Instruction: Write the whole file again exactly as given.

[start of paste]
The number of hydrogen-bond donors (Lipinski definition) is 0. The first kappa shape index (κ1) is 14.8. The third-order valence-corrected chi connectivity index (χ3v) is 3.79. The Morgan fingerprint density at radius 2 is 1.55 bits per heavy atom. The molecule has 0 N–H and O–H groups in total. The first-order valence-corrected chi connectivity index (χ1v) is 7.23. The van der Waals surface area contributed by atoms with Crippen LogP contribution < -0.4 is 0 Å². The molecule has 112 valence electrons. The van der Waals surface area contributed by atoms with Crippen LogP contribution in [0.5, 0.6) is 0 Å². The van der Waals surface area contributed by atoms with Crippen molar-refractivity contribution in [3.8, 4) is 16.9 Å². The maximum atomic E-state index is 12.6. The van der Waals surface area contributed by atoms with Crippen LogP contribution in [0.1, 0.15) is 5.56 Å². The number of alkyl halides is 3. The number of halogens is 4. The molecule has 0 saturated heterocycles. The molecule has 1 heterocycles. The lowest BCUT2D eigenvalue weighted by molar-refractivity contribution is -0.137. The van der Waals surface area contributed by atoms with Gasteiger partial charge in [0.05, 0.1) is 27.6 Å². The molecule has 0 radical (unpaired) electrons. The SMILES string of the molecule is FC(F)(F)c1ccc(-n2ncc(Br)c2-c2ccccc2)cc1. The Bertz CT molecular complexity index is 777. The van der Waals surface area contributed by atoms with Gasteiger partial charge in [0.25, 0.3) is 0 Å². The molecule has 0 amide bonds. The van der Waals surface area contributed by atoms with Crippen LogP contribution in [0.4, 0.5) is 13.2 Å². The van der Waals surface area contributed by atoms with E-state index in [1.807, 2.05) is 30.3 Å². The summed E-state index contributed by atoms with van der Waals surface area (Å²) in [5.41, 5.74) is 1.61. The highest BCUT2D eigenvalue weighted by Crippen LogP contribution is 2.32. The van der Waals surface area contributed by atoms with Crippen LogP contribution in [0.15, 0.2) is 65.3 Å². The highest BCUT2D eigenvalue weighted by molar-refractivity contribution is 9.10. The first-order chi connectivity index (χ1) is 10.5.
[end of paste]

The number of hydrogen-bond donors (Lipinski definition) is 0. The first kappa shape index (κ1) is 14.8. The third-order valence-corrected chi connectivity index (χ3v) is 3.79. The Morgan fingerprint density at radius 2 is 1.55 bits per heavy atom. The molecule has 0 N–H and O–H groups in total. The first-order valence-corrected chi connectivity index (χ1v) is 7.23. The van der Waals surface area contributed by atoms with Crippen LogP contribution < -0.4 is 0 Å². The molecule has 112 valence electrons. The van der Waals surface area contributed by atoms with Crippen LogP contribution in [0.5, 0.6) is 0 Å². The van der Waals surface area contributed by atoms with Crippen molar-refractivity contribution in [3.8, 4) is 16.9 Å². The maximum atomic E-state index is 12.6. The van der Waals surface area contributed by atoms with Crippen LogP contribution in [0.1, 0.15) is 5.56 Å². The number of alkyl halides is 3. The number of halogens is 4. The molecule has 0 saturated heterocycles. The molecule has 1 heterocycles. The lowest BCUT2D eigenvalue weighted by molar-refractivity contribution is -0.137. The van der Waals surface area contributed by atoms with Gasteiger partial charge in [0.05, 0.1) is 27.6 Å². The molecule has 0 radical (unpaired) electrons. The SMILES string of the molecule is FC(F)(F)c1ccc(-n2ncc(Br)c2-c2ccccc2)cc1. The Bertz CT molecular complexity index is 777. The van der Waals surface area contributed by atoms with Gasteiger partial charge in [0.25, 0.3) is 0 Å². The molecule has 0 amide bonds. The van der Waals surface area contributed by atoms with Crippen LogP contribution in [0.4, 0.5) is 13.2 Å². The van der Waals surface area contributed by atoms with E-state index in [1.807, 2.05) is 30.3 Å². The summed E-state index contributed by atoms with van der Waals surface area (Å²) in [5.41, 5.74) is 1.61. The highest BCUT2D eigenvalue weighted by Crippen LogP contribution is 2.32. The van der Waals surface area contributed by atoms with Crippen LogP contribution in [0.15, 0.2) is 65.3 Å². The highest BCUT2D eigenvalue weighted by molar-refractivity contribution is 9.10. The first-order chi connectivity index (χ1) is 10.5.